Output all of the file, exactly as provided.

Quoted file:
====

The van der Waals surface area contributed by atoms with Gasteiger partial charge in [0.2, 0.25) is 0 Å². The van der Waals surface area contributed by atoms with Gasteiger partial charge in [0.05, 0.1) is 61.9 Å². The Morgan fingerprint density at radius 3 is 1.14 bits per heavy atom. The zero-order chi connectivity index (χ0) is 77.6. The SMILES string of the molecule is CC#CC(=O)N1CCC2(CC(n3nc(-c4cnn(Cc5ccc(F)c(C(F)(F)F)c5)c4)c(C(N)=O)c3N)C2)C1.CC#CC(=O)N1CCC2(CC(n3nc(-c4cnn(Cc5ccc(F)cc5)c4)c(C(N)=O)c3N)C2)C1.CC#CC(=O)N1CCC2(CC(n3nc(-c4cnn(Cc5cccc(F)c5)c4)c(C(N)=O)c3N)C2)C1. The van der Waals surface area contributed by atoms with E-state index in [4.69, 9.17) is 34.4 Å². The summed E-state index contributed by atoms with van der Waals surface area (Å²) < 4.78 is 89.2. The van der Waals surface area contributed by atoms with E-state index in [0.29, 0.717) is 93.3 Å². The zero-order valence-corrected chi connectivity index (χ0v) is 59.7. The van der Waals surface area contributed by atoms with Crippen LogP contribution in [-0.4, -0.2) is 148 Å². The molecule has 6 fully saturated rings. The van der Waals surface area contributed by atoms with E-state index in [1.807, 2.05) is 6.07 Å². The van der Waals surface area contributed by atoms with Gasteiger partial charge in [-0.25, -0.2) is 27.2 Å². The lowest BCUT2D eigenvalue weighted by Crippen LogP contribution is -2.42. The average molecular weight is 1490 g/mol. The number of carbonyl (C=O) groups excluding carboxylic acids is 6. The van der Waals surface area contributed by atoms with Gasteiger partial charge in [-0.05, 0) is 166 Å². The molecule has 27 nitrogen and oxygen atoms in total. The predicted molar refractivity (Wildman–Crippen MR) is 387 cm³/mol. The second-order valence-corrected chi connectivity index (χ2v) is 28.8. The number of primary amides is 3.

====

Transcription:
The van der Waals surface area contributed by atoms with Gasteiger partial charge in [0.2, 0.25) is 0 Å². The van der Waals surface area contributed by atoms with Gasteiger partial charge in [0.05, 0.1) is 61.9 Å². The Morgan fingerprint density at radius 3 is 1.14 bits per heavy atom. The zero-order chi connectivity index (χ0) is 77.6. The SMILES string of the molecule is CC#CC(=O)N1CCC2(CC(n3nc(-c4cnn(Cc5ccc(F)c(C(F)(F)F)c5)c4)c(C(N)=O)c3N)C2)C1.CC#CC(=O)N1CCC2(CC(n3nc(-c4cnn(Cc5ccc(F)cc5)c4)c(C(N)=O)c3N)C2)C1.CC#CC(=O)N1CCC2(CC(n3nc(-c4cnn(Cc5cccc(F)c5)c4)c(C(N)=O)c3N)C2)C1. The van der Waals surface area contributed by atoms with E-state index in [4.69, 9.17) is 34.4 Å². The summed E-state index contributed by atoms with van der Waals surface area (Å²) < 4.78 is 89.2. The van der Waals surface area contributed by atoms with E-state index in [0.29, 0.717) is 93.3 Å². The zero-order valence-corrected chi connectivity index (χ0v) is 59.7. The van der Waals surface area contributed by atoms with Crippen LogP contribution in [-0.4, -0.2) is 148 Å². The molecule has 6 fully saturated rings. The van der Waals surface area contributed by atoms with E-state index in [1.807, 2.05) is 6.07 Å². The van der Waals surface area contributed by atoms with Gasteiger partial charge in [-0.25, -0.2) is 27.2 Å². The lowest BCUT2D eigenvalue weighted by Crippen LogP contribution is -2.42. The average molecular weight is 1490 g/mol. The number of carbonyl (C=O) groups excluding carboxylic acids is 6. The van der Waals surface area contributed by atoms with Gasteiger partial charge in [-0.05, 0) is 166 Å². The molecule has 27 nitrogen and oxygen atoms in total. The predicted molar refractivity (Wildman–Crippen MR) is 387 cm³/mol. The second-order valence-corrected chi connectivity index (χ2v) is 28.8. The number of primary amides is 3.